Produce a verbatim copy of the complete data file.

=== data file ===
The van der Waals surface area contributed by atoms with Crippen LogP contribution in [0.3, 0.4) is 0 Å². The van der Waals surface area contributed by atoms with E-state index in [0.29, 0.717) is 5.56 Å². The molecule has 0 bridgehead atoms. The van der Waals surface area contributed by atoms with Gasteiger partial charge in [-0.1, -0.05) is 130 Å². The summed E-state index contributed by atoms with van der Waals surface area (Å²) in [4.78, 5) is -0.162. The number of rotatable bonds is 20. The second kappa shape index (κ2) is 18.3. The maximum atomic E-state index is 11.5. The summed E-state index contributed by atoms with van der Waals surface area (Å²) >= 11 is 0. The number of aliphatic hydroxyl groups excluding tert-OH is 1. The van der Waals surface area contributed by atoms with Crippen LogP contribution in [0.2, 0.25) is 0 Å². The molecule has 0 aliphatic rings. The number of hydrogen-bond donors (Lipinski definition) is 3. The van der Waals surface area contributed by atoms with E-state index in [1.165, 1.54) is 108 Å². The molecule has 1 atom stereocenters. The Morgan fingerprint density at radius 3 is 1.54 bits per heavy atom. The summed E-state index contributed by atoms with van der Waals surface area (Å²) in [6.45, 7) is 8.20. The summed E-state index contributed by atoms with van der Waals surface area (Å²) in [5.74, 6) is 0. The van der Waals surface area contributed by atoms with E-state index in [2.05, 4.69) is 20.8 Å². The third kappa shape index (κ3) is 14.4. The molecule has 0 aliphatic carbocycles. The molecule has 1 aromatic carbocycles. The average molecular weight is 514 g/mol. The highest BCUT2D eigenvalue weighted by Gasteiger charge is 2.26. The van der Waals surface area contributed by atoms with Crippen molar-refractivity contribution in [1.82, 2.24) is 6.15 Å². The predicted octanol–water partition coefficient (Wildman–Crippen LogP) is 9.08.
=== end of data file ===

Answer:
The van der Waals surface area contributed by atoms with Crippen LogP contribution in [0.3, 0.4) is 0 Å². The van der Waals surface area contributed by atoms with E-state index in [0.29, 0.717) is 5.56 Å². The molecule has 0 bridgehead atoms. The van der Waals surface area contributed by atoms with Gasteiger partial charge in [-0.1, -0.05) is 130 Å². The summed E-state index contributed by atoms with van der Waals surface area (Å²) in [4.78, 5) is -0.162. The number of rotatable bonds is 20. The second kappa shape index (κ2) is 18.3. The maximum atomic E-state index is 11.5. The summed E-state index contributed by atoms with van der Waals surface area (Å²) >= 11 is 0. The number of aliphatic hydroxyl groups excluding tert-OH is 1. The van der Waals surface area contributed by atoms with Crippen LogP contribution in [0.2, 0.25) is 0 Å². The molecule has 0 aliphatic rings. The number of hydrogen-bond donors (Lipinski definition) is 3. The van der Waals surface area contributed by atoms with E-state index in [1.165, 1.54) is 108 Å². The molecule has 1 atom stereocenters. The Morgan fingerprint density at radius 3 is 1.54 bits per heavy atom. The summed E-state index contributed by atoms with van der Waals surface area (Å²) in [6.45, 7) is 8.20. The summed E-state index contributed by atoms with van der Waals surface area (Å²) in [5.74, 6) is 0. The van der Waals surface area contributed by atoms with E-state index in [2.05, 4.69) is 20.8 Å². The third kappa shape index (κ3) is 14.4. The molecule has 0 aliphatic carbocycles. The molecule has 1 aromatic carbocycles. The average molecular weight is 514 g/mol. The highest BCUT2D eigenvalue weighted by Gasteiger charge is 2.26. The van der Waals surface area contributed by atoms with Crippen molar-refractivity contribution in [1.82, 2.24) is 6.15 Å². The predicted octanol–water partition coefficient (Wildman–Crippen LogP) is 9.08.